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With $(a)$ I got that $-y^2 dx = \sec^2x\ dy$, but it makes no sense. Hence, no Idea how to handle $(b)$.

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    $\begingroup$ For $(i)$, since $0\le x\le\dfrac\pi2$, I think we can use the facts that $\cos x\le1$ and $\sin x +\cos x\ge1$. Divide them by $\cos x$ and combine. $\endgroup$
    – Tunk-Fey
    Jun 14, 2014 at 22:16

2 Answers 2

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Hint :

For $(a)$, using separation of variables, we obtain \begin{align} \frac{dy}{y^2}&=-\frac1{\sec^2x}\ dx\\ \int y^{-2}\ dy&=-\int \cos^2x\ dx\\ \int y^{-2}\ dy&=-\int\frac{1+\cos 2x}{2}\ dx. \end{align}

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    $\begingroup$ For $(i)$, since $0\le x\le\dfrac\pi2$, I think we can use the facts that $\cos x\le1$ and $\sin x +\cos x\ge1$. Divide them by $\cos x$ and combine. $\endgroup$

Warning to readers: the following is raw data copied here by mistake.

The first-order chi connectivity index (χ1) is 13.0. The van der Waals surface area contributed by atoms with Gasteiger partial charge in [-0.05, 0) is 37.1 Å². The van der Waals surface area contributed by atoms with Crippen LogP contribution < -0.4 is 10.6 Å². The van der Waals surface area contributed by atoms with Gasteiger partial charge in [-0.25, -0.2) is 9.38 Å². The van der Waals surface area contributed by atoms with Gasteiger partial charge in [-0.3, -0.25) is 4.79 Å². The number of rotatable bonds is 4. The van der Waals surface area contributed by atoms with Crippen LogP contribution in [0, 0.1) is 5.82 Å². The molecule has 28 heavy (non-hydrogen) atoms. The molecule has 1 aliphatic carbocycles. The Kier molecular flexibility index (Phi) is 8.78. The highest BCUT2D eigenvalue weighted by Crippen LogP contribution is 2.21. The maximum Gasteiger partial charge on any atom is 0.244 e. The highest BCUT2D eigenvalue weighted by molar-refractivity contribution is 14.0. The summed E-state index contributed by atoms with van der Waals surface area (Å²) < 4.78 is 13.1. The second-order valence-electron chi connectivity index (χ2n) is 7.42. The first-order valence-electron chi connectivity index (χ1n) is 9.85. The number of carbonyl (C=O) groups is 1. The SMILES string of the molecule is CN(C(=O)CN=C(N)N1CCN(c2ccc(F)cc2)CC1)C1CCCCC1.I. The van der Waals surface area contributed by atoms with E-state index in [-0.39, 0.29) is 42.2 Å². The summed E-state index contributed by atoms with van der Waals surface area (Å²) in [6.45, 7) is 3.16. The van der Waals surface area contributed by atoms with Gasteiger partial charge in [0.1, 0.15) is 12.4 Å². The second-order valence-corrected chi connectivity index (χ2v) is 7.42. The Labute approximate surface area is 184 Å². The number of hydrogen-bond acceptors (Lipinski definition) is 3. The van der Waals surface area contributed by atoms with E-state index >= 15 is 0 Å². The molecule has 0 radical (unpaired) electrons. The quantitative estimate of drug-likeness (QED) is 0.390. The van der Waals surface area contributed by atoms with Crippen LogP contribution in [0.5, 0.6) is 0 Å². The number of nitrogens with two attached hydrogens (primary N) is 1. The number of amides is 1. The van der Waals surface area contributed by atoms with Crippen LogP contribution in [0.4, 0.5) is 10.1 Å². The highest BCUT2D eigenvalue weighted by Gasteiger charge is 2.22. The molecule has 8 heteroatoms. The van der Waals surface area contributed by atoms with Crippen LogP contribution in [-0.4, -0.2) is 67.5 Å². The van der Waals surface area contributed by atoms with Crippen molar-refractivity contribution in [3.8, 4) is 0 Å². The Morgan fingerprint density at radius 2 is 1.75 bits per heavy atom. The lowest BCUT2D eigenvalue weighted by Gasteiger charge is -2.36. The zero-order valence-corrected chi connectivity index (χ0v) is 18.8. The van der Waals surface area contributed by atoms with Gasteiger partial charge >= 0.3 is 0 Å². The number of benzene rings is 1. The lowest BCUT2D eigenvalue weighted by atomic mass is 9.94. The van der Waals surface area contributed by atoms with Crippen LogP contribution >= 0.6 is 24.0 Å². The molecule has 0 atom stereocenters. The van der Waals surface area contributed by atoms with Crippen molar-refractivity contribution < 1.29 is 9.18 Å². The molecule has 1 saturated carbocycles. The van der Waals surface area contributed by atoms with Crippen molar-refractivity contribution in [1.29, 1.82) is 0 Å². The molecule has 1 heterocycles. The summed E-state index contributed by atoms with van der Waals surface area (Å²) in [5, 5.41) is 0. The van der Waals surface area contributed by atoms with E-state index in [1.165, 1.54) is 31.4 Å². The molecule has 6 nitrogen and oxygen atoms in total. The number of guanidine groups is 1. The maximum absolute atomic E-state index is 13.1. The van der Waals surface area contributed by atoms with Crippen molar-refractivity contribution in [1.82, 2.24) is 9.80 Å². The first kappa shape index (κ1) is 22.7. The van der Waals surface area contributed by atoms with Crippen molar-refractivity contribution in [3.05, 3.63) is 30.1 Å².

– Tunk-Fey
    Jun 14, 2014 at 22:19
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Using separation of variables and a little more rearranging (you almost had it), we get the following:

$$\int \cos^2(x)dx = \int \frac{-1}{y^2}dy$$

I simply took what you already had and divided both sides by $-y^2$ and $\sec^2(x)$. Now it's just a matter of good old integration. :)

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